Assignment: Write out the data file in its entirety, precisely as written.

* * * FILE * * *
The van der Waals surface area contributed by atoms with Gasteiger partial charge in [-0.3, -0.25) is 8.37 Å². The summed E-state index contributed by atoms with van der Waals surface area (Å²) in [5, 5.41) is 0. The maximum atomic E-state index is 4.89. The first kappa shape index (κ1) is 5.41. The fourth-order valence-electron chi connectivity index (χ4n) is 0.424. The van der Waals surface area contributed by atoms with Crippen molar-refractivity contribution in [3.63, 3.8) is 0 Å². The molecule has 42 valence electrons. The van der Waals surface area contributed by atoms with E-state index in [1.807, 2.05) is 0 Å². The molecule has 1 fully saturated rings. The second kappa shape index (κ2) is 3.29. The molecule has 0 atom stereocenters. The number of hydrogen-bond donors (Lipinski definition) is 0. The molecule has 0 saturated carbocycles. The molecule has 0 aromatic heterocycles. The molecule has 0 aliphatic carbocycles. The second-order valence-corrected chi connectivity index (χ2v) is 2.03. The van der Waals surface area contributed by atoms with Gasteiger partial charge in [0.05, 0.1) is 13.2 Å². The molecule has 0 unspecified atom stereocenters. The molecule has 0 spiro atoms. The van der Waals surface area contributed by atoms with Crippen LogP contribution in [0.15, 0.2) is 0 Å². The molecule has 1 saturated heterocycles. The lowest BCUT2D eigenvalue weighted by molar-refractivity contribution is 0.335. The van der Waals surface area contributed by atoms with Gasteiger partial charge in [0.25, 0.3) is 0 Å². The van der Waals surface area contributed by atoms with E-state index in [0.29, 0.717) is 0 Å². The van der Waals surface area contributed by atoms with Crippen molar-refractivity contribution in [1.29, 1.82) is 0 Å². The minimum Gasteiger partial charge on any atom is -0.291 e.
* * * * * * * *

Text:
The van der Waals surface area contributed by atoms with Gasteiger partial charge in [-0.3, -0.25) is 8.37 Å². The summed E-state index contributed by atoms with van der Waals surface area (Å²) in [5, 5.41) is 0. The maximum atomic E-state index is 4.89. The first kappa shape index (κ1) is 5.41. The fourth-order valence-electron chi connectivity index (χ4n) is 0.424. The van der Waals surface area contributed by atoms with Crippen molar-refractivity contribution in [3.63, 3.8) is 0 Å². The molecule has 42 valence electrons. The van der Waals surface area contributed by atoms with E-state index in [1.807, 2.05) is 0 Å². The molecule has 1 fully saturated rings. The second kappa shape index (κ2) is 3.29. The molecule has 0 atom stereocenters. The number of hydrogen-bond donors (Lipinski definition) is 0. The molecule has 0 saturated carbocycles. The molecule has 0 aromatic heterocycles. The molecule has 0 aliphatic carbocycles. The second-order valence-corrected chi connectivity index (χ2v) is 2.03. The van der Waals surface area contributed by atoms with Gasteiger partial charge in [0.05, 0.1) is 13.2 Å². The molecule has 0 unspecified atom stereocenters. The molecule has 0 spiro atoms. The van der Waals surface area contributed by atoms with Crippen LogP contribution in [0.15, 0.2) is 0 Å². The molecule has 1 saturated heterocycles. The lowest BCUT2D eigenvalue weighted by molar-refractivity contribution is 0.335. The van der Waals surface area contributed by atoms with Gasteiger partial charge in [0.25, 0.3) is 0 Å². The van der Waals surface area contributed by atoms with E-state index in [0.29, 0.717) is 0 Å². The van der Waals surface area contributed by atoms with Crippen molar-refractivity contribution in [1.29, 1.82) is 0 Å². The minimum Gasteiger partial charge on any atom is -0.291 e.